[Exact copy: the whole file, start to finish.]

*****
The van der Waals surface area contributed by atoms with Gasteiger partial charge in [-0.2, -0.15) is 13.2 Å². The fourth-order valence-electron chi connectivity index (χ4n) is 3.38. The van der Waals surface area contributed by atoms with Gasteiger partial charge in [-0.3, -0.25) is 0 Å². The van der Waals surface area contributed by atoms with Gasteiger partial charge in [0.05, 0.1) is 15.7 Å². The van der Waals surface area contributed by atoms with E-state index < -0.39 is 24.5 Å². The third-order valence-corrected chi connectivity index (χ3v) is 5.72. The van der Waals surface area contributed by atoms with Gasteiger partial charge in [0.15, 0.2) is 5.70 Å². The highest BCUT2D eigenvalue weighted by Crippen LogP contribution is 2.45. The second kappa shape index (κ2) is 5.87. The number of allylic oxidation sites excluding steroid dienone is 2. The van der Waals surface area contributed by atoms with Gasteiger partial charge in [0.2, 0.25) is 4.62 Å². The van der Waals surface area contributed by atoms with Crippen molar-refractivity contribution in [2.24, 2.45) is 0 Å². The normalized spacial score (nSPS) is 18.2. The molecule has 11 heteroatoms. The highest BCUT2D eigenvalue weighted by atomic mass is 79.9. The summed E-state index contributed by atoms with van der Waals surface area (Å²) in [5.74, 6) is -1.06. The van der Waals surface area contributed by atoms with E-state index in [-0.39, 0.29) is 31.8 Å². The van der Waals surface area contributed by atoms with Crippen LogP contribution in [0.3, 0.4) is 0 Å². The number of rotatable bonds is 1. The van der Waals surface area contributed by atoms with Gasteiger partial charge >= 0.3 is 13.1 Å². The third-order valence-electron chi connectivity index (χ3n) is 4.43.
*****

The van der Waals surface area contributed by atoms with Gasteiger partial charge in [-0.2, -0.15) is 13.2 Å². The fourth-order valence-electron chi connectivity index (χ4n) is 3.38. The van der Waals surface area contributed by atoms with Gasteiger partial charge in [-0.3, -0.25) is 0 Å². The van der Waals surface area contributed by atoms with Gasteiger partial charge in [0.05, 0.1) is 15.7 Å². The van der Waals surface area contributed by atoms with E-state index < -0.39 is 24.5 Å². The third-order valence-corrected chi connectivity index (χ3v) is 5.72. The van der Waals surface area contributed by atoms with Gasteiger partial charge in [0.15, 0.2) is 5.70 Å². The highest BCUT2D eigenvalue weighted by Crippen LogP contribution is 2.45. The second kappa shape index (κ2) is 5.87. The number of allylic oxidation sites excluding steroid dienone is 2. The van der Waals surface area contributed by atoms with Gasteiger partial charge in [0.2, 0.25) is 4.62 Å². The van der Waals surface area contributed by atoms with Crippen molar-refractivity contribution in [2.24, 2.45) is 0 Å². The normalized spacial score (nSPS) is 18.2. The molecule has 11 heteroatoms. The highest BCUT2D eigenvalue weighted by atomic mass is 79.9. The summed E-state index contributed by atoms with van der Waals surface area (Å²) in [5.74, 6) is -1.06. The van der Waals surface area contributed by atoms with E-state index in [-0.39, 0.29) is 31.8 Å². The van der Waals surface area contributed by atoms with Crippen LogP contribution in [0.3, 0.4) is 0 Å². The number of rotatable bonds is 1. The van der Waals surface area contributed by atoms with Gasteiger partial charge >= 0.3 is 13.1 Å². The third-order valence-electron chi connectivity index (χ3n) is 4.43.